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UN ends Iraq’s requirement to pay victims of Kuwait invasion

February 23, 2022 GMT
A worker pulls a cart in the Shorja market of Baghdad, Iraq, Sunday, Feb. 20, 2022. (AP Photo/Hadi Mizban)
A worker pulls a cart in the Shorja market of Baghdad, Iraq, Sunday, Feb. 20, 2022. (AP Photo/Hadi Mizban)
A worker pulls a cart in the Shorja market of Baghdad, Iraq, Sunday, Feb. 20, 2022. (AP Photo/Hadi Mizban)
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A worker pulls a cart in the Shorja market of Baghdad, Iraq, Sunday, Feb. 20, 2022. (AP Photo/Hadi Mizban)
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A worker pulls a cart in the Shorja market of Baghdad, Iraq, Sunday, Feb. 20, 2022. (AP Photo/Hadi Mizban)

UNITED NATIONS (AP) — The U.N. Security Council voted unanimously Tuesday to end Iraq’s requirement to compensate victims of its 1990 invasion of Kuwait, with Baghdad having paid out more than $50 billion to 1.5 million claimants.

Michael Gaffey, Ireland’s ambassador to the U.N. in Geneva and president of the governing board of the U.N. Compensation Commission, whose fund decided on the claims, told the council after the vote that the body’s work was a “historic achievement for the United Nations and for effective multilateralism.”

“Ultimately, 2.7 million claims were submitted to the commission seeking $352 billion in compensation,” he said, and the $52.4 billion awarded to 1.5 million claimants “represents approximately 15% of the total claims.”

Under a Security Council resolution adopted in April 1991 after a U.S.-led coalition routed Saddam Hussein’s forces and liberated Kuwait in the first Gulf War, Iraq was required to set aside a percentage of proceeds from its oil exports for the fund to compensate victims of the conflict.

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That share was 5% in 2013, when the council voted to end the possible military enforcement of several requirements imposed on Iraq after the invasion in recognition of improved relations with Kuwait. The level stood at 3% for Iraq’s final payment on Jan. 13.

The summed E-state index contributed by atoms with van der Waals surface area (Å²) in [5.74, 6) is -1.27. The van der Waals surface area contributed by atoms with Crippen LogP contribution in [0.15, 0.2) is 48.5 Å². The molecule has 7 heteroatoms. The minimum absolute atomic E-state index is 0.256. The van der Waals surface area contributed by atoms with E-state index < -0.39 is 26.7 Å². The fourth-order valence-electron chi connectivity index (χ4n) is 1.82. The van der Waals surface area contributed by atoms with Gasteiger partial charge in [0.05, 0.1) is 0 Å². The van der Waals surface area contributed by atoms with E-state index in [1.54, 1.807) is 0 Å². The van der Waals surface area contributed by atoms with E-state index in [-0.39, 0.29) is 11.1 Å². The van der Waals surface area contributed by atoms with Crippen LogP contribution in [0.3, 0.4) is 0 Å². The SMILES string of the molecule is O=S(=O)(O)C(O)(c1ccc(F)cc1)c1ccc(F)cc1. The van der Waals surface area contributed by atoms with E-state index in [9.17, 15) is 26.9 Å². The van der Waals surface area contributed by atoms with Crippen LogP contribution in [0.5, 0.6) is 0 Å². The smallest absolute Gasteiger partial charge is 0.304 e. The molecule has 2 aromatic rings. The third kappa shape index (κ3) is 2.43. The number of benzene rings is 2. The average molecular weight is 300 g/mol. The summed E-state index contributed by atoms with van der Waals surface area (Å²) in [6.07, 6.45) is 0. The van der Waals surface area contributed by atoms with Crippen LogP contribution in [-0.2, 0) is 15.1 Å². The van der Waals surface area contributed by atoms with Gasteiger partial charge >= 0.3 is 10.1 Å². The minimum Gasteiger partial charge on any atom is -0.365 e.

Gaffey said the governing council adopted its final decision on Feb. 9 declaring that Iraq’s government had fulfilled its international obligations to compensate for losses and damages suffered as a direct result of its unlawful invasion of Kuwait.

He said the fund’s governing council gave priority to claims by individuals who were forced to leave Iraq or Kuwait, to those who suffered injuries or whose spouse, child or parent died, or who suffered personal losses of up to $100,000. He said this humanitarian decision “marked a significant step in the evolution of international claims practice.”

But there were also companies and businesses that received funds. Kuwait Petroleum Corporation successfully claimed $14.7 billion for oil production and sales losses resulting from damage to the country’s oil fields during the 1990-91 Iraqi invasion and occupation.

The Security Council resolution adopted Tuesday affirms that Iraq has fulfilled its international obligations, that “Iraq is no longer required to deposit a percentage of proceeds from export sales of petroleum, petroleum products and natural gas into the fund,” and that the commission’s claims process “is now complete and final and that no further claims shall be made to the commission.”

The council terminated the commission’s mandate under the 1991 resolution and ordered it to conclude outstanding matters so it can close by the end of 2022.

Iraqi Foreign Minister Fuad Hussein told the council that his country has concluded “an important 30-years-long chapter and embarks on a new chapter in its diplomatic, political and economic journey.”

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“This will be an era of a more prominent regional and international role, commensurate with Iraq’s historical and cultural significance for the region and the world, an era during which Iraq will be an active member committed to the aspirations and goals of the international community,” he said.

Kuwaiti Ambassador Mansour Al-Otaibi welcomed the resolution’s unanimous adoption and commended “such a historic achievement by the council in relation to its work on compensation.”

“We are fully aware that the aim of compensation is not to punish the aggressor but rather to ensure accountability” and to hold the aggressor liable for damages and bring “trust to affected governments and individuals,” he said.

Al-Otaibi said the world should not forget that establishing compensation and addressing the impact of aggression “are key to building trust, reconciliation and clearing any remaining issues that might in the future stand in the way of restoring and forging relations and achieving common interests of the states concerned.”